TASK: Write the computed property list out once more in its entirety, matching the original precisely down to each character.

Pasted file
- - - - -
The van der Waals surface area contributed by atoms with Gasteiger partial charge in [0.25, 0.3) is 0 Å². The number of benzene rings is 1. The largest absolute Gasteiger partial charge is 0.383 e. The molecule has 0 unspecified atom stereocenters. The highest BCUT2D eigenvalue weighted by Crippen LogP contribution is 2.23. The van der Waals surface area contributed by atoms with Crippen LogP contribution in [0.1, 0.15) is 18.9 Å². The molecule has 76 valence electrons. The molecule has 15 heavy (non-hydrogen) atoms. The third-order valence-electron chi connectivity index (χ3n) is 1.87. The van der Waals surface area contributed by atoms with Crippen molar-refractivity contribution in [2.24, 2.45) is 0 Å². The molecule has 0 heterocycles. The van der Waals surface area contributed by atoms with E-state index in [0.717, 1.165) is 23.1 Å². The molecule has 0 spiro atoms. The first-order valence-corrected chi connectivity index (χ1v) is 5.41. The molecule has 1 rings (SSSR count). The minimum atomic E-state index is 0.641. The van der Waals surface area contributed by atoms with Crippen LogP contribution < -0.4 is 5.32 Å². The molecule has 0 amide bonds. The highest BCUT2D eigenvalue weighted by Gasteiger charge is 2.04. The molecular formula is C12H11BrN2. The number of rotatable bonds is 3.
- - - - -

The van der Waals surface area contributed by atoms with Gasteiger partial charge in [0.25, 0.3) is 0 Å². The number of benzene rings is 1. The largest absolute Gasteiger partial charge is 0.383 e. The molecule has 0 unspecified atom stereocenters. The highest BCUT2D eigenvalue weighted by Crippen LogP contribution is 2.23. The van der Waals surface area contributed by atoms with Crippen LogP contribution in [0.1, 0.15) is 18.9 Å². The molecule has 76 valence electrons. The molecule has 15 heavy (non-hydrogen) atoms. The third-order valence-electron chi connectivity index (χ3n) is 1.87. The van der Waals surface area contributed by atoms with Crippen molar-refractivity contribution in [2.24, 2.45) is 0 Å². The molecule has 0 heterocycles. The van der Waals surface area contributed by atoms with E-state index in [0.717, 1.165) is 23.1 Å². The molecule has 0 spiro atoms. The first-order valence-corrected chi connectivity index (χ1v) is 5.41. The molecule has 1 rings (SSSR count). The minimum atomic E-state index is 0.641. The van der Waals surface area contributed by atoms with Crippen LogP contribution < -0.4 is 5.32 Å². The molecule has 0 amide bonds. The highest BCUT2D eigenvalue weighted by Gasteiger charge is 2.04. The molecular formula is C12H11BrN2. The number of rotatable bonds is 3.